In April 2013 I was pressed to produce a piece of work intent at linking some pieces of a significant puzzle. Along the way of progress I had often wondered about meeting up with Barry to have a more meaningful conversation. Barry I thought, above many people, was equipped to grasp the advance I felt I had made, and I did think he would be genuinely interested. Tripping to the Cotwolds to pass some time in his company was something I hoped to do and soon.
Learning of Barrys’ passing was a great moment of sadness. I shed a tear for Barry and for Monica. I feel nothing less than heartfelt sympathy for Monica for being presented with her loss. But I feel sad for humanity. Barry set out to uncover the truth. He didn’t go about that with agenda or preference. He just wanted to be as assured about affairs as he could be, and he did a darned good that job he and other could be proud of.
Barry produced the kind of analysis I loosely envisaged and might have been guided to. He did it and I could never have. Soon after he began Barry committed to the project full-time and it easily occupied two decades of his life, perhaps three. I just could not commit those kind of resources of time and energy to that kind of project. I simply could not match his ability either. But for the small amount of progress I did make it was in broad accord with his findings., and then the advance I did make justified the portrayal of money as a part of the artwork on the cover of the book.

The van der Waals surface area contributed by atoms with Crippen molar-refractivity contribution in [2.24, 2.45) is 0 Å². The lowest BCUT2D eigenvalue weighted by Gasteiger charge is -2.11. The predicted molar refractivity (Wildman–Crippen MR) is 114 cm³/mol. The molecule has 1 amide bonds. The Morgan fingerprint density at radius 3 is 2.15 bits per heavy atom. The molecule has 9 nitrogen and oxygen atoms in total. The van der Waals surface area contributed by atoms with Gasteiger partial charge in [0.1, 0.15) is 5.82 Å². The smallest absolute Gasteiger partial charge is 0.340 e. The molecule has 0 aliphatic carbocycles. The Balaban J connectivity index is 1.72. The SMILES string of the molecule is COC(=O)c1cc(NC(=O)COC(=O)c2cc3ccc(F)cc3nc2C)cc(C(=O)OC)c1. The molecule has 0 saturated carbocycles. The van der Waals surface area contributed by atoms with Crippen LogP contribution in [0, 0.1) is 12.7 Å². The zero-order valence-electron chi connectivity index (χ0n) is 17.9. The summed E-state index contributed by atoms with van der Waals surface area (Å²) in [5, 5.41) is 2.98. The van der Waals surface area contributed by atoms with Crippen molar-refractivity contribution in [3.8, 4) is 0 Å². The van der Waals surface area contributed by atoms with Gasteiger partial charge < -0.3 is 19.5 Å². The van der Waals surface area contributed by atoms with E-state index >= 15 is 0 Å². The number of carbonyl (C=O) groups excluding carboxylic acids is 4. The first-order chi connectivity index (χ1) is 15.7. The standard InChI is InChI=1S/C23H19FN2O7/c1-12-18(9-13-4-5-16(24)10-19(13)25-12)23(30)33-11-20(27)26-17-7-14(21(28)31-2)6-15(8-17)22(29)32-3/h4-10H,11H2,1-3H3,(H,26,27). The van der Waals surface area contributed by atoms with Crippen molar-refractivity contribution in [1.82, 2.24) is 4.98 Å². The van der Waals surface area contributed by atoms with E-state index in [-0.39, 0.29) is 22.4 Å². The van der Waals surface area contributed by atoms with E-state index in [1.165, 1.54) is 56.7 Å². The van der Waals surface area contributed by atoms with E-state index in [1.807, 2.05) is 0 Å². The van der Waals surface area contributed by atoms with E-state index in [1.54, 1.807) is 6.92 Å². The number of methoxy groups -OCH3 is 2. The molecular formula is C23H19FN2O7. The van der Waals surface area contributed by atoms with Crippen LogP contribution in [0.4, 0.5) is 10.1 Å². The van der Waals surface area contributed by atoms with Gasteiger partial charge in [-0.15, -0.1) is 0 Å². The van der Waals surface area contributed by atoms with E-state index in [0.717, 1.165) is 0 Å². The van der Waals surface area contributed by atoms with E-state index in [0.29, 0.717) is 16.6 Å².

How I wish I could have told him, in his living years. Bless him, and the deepest of condolences extend to Monica.
Trick and Treat should be compulsive reading for any Health Secretary incumbent in any government. It is half the explanation why our health service is close to breaking point.